Minimally Invasive Biopsies

If your mammogram shows an area of suspicion or you find changes or something unusual in one of your breasts, your health care provider will recommend a biopsy. Just because you have a biopsy does not mean you have breast cancer.

A biopsy is when a piece of tissue is removed and looked at under a microscope by a pathologist. Most biopsy results do not indicate cancer. Noncancerous breast conditions are very common, and they are never life threatening.

 

There are several ways to do a breast biopsy:

  • Fine-needle aspiration biopsy - A thin needle is inserted into a lump and removes a sample of cells or fluid.
  • Core needle biopsy - A needle with a special tip is used to remove a sample of breast tissue about the size of a grain of rice.
  • Vacuum-assisted core biopsy - This is done with a probe that uses a gentle vacuum to remove a small sample of breast tissue.
  • Open (surgical) biopsy - A small incision is made in the skin and breast tissue to remove all or part of a lump.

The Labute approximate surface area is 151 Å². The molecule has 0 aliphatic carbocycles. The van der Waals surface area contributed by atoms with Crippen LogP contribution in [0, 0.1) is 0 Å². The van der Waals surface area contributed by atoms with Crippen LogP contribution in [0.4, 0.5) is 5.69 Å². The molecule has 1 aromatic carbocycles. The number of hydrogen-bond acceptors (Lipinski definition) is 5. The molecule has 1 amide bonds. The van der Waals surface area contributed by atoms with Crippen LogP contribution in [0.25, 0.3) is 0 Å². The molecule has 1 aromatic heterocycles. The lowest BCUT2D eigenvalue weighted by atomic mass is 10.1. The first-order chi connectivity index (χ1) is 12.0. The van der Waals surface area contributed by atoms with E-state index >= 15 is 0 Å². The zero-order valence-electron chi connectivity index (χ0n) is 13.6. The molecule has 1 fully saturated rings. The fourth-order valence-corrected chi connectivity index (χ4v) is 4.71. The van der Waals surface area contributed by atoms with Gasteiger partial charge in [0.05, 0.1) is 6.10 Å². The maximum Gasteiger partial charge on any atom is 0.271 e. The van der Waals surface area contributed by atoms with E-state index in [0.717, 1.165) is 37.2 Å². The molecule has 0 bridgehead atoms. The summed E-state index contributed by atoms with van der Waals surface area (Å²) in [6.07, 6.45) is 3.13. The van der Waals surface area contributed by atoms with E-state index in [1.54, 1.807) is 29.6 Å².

If needed, an ultrasound or MRI may be used to guide the biopsy needle. Or your doctor may use a computer to locate the exact spot for the biopsy sample from mammograms that have been taken from two angles (stereotactic needle biopsy). A fine wire, clip or marker also may be used to mark the site.

 

3-D Biopsy

The Margaret W. Niedland Breast Center offers you minimally invasive biopsy options. We are one of the first health care providers in the area to offer patients breast 3-D mammography biopsy. The new Affirm breast biopsy guidance system combined with Selenia® Dimensions® breast tomosynthesis system allows our radiologists to locate and accurately target regions of interest for biopsy. This technology enables us to target lesions easily, including those visible only in 3-D images.